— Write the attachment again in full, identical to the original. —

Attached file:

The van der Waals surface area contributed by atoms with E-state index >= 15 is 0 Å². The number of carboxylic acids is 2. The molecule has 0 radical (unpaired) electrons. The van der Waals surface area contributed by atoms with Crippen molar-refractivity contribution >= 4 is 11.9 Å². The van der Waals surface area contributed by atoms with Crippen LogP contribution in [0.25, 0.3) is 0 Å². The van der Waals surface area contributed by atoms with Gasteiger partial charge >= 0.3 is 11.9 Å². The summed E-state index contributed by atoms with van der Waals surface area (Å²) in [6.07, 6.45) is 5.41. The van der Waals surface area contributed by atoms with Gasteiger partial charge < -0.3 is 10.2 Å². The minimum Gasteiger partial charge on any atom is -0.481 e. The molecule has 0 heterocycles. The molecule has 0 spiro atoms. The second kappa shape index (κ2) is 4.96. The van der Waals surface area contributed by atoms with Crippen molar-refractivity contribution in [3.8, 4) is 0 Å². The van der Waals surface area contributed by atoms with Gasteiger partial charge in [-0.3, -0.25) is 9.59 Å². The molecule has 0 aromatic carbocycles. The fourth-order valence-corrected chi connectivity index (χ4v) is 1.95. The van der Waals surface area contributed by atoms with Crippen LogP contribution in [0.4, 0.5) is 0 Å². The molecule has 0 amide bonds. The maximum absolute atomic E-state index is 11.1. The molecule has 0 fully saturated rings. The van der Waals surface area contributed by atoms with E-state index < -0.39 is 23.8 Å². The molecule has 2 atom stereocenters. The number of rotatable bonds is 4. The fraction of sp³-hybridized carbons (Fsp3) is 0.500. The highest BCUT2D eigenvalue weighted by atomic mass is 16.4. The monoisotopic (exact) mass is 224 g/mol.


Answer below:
The van der Waals surface area contributed by atoms with E-state index >= 15 is 0 Å². The number of carboxylic acids is 2. The molecule has 0 radical (unpaired) electrons. The van der Waals surface area contributed by atoms with Crippen molar-refractivity contribution >= 4 is 11.9 Å². The van der Waals surface area contributed by atoms with Crippen LogP contribution in [0.25, 0.3) is 0 Å². The van der Waals surface area contributed by atoms with Gasteiger partial charge >= 0.3 is 11.9 Å². The summed E-state index contributed by atoms with van der Waals surface area (Å²) in [6.07, 6.45) is 5.41. The van der Waals surface area contributed by atoms with Gasteiger partial charge < -0.3 is 10.2 Å². The minimum Gasteiger partial charge on any atom is -0.481 e. The molecule has 0 heterocycles. The molecule has 0 spiro atoms. The second kappa shape index (κ2) is 4.96. The van der Waals surface area contributed by atoms with Crippen molar-refractivity contribution in [3.8, 4) is 0 Å². The van der Waals surface area contributed by atoms with Gasteiger partial charge in [-0.3, -0.25) is 9.59 Å². The molecule has 0 aromatic carbocycles. The fourth-order valence-corrected chi connectivity index (χ4v) is 1.95. The van der Waals surface area contributed by atoms with Crippen LogP contribution in [0.4, 0.5) is 0 Å². The molecule has 0 amide bonds. The maximum absolute atomic E-state index is 11.1. The molecule has 0 fully saturated rings. The van der Waals surface area contributed by atoms with E-state index < -0.39 is 23.8 Å². The molecule has 2 atom stereocenters. The number of rotatable bonds is 4. The fraction of sp³-hybridized carbons (Fsp3) is 0.500. The highest BCUT2D eigenvalue weighted by atomic mass is 16.4. The monoisotopic (exact) mass is 224 g/mol.